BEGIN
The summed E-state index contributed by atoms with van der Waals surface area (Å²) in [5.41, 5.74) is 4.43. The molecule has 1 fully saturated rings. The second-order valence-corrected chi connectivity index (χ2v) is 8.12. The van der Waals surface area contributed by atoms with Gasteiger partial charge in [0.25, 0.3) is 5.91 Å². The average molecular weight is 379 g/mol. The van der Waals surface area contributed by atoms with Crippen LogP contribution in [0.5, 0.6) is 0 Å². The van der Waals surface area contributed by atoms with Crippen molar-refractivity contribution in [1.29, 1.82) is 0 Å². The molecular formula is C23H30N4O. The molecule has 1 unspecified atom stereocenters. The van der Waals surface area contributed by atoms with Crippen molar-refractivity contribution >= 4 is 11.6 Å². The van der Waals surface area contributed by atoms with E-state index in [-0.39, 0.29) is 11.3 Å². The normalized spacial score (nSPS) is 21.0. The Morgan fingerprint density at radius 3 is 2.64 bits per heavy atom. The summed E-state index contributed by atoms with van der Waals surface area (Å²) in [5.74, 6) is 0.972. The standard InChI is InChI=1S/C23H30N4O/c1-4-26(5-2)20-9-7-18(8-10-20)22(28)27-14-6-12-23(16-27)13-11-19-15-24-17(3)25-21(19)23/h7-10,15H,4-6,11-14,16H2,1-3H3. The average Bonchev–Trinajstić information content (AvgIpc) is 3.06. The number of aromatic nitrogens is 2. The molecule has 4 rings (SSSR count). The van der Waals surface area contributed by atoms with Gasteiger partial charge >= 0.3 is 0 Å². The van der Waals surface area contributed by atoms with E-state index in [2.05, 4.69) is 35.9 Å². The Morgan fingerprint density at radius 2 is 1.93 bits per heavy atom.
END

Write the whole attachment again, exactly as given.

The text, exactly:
The summed E-state index contributed by atoms with van der Waals surface area (Å²) in [5.41, 5.74) is 4.43. The molecule has 1 fully saturated rings. The second-order valence-corrected chi connectivity index (χ2v) is 8.12. The van der Waals surface area contributed by atoms with Gasteiger partial charge in [0.25, 0.3) is 5.91 Å². The average molecular weight is 379 g/mol. The van der Waals surface area contributed by atoms with Crippen LogP contribution in [0.5, 0.6) is 0 Å². The van der Waals surface area contributed by atoms with Crippen molar-refractivity contribution in [1.29, 1.82) is 0 Å². The molecular formula is C23H30N4O. The molecule has 1 unspecified atom stereocenters. The van der Waals surface area contributed by atoms with Crippen molar-refractivity contribution >= 4 is 11.6 Å². The van der Waals surface area contributed by atoms with E-state index in [-0.39, 0.29) is 11.3 Å². The normalized spacial score (nSPS) is 21.0. The Morgan fingerprint density at radius 3 is 2.64 bits per heavy atom. The summed E-state index contributed by atoms with van der Waals surface area (Å²) in [5.74, 6) is 0.972. The standard InChI is InChI=1S/C23H30N4O/c1-4-26(5-2)20-9-7-18(8-10-20)22(28)27-14-6-12-23(16-27)13-11-19-15-24-17(3)25-21(19)23/h7-10,15H,4-6,11-14,16H2,1-3H3. The average Bonchev–Trinajstić information content (AvgIpc) is 3.06. The number of aromatic nitrogens is 2. The molecule has 4 rings (SSSR count). The van der Waals surface area contributed by atoms with Gasteiger partial charge >= 0.3 is 0 Å². The van der Waals surface area contributed by atoms with E-state index in [2.05, 4.69) is 35.9 Å². The Morgan fingerprint density at radius 2 is 1.93 bits per heavy atom.